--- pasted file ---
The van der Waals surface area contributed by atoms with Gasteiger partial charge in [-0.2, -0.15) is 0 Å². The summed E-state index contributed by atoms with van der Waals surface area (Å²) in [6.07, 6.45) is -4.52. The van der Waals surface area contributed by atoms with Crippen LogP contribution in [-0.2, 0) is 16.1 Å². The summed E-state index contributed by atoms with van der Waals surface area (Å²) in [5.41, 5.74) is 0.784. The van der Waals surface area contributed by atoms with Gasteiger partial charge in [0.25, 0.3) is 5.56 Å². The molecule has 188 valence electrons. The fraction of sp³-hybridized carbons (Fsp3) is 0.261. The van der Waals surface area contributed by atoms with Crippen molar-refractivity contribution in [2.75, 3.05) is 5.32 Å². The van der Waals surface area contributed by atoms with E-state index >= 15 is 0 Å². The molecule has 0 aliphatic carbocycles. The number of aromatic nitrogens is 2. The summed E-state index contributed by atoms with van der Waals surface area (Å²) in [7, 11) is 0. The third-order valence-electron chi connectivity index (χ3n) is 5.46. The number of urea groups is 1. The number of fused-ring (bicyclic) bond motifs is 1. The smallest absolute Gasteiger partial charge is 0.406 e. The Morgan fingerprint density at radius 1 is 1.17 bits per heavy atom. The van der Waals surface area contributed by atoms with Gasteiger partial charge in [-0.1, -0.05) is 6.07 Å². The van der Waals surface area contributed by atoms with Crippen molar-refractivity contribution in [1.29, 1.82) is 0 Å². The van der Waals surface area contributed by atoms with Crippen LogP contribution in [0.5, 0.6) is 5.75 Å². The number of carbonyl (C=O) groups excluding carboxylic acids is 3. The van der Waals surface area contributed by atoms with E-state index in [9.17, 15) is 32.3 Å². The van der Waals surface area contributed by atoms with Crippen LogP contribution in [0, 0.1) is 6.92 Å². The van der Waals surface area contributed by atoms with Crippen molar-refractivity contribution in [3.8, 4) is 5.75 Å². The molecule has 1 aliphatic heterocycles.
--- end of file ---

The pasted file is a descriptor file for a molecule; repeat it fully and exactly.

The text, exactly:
The van der Waals surface area contributed by atoms with Gasteiger partial charge in [-0.2, -0.15) is 0 Å². The summed E-state index contributed by atoms with van der Waals surface area (Å²) in [6.07, 6.45) is -4.52. The van der Waals surface area contributed by atoms with Crippen LogP contribution in [-0.2, 0) is 16.1 Å². The summed E-state index contributed by atoms with van der Waals surface area (Å²) in [5.41, 5.74) is 0.784. The van der Waals surface area contributed by atoms with Gasteiger partial charge in [0.25, 0.3) is 5.56 Å². The molecule has 188 valence electrons. The fraction of sp³-hybridized carbons (Fsp3) is 0.261. The van der Waals surface area contributed by atoms with Crippen molar-refractivity contribution in [2.75, 3.05) is 5.32 Å². The van der Waals surface area contributed by atoms with E-state index >= 15 is 0 Å². The molecule has 0 aliphatic carbocycles. The number of aromatic nitrogens is 2. The summed E-state index contributed by atoms with van der Waals surface area (Å²) in [7, 11) is 0. The third-order valence-electron chi connectivity index (χ3n) is 5.46. The number of urea groups is 1. The number of fused-ring (bicyclic) bond motifs is 1. The smallest absolute Gasteiger partial charge is 0.406 e. The Morgan fingerprint density at radius 1 is 1.17 bits per heavy atom. The van der Waals surface area contributed by atoms with Gasteiger partial charge in [-0.1, -0.05) is 6.07 Å². The van der Waals surface area contributed by atoms with Crippen molar-refractivity contribution in [1.29, 1.82) is 0 Å². The van der Waals surface area contributed by atoms with Crippen LogP contribution in [0.5, 0.6) is 5.75 Å². The number of carbonyl (C=O) groups excluding carboxylic acids is 3. The van der Waals surface area contributed by atoms with E-state index in [9.17, 15) is 32.3 Å². The van der Waals surface area contributed by atoms with Crippen LogP contribution in [0, 0.1) is 6.92 Å². The van der Waals surface area contributed by atoms with Crippen molar-refractivity contribution in [3.8, 4) is 5.75 Å². The molecule has 1 aliphatic heterocycles.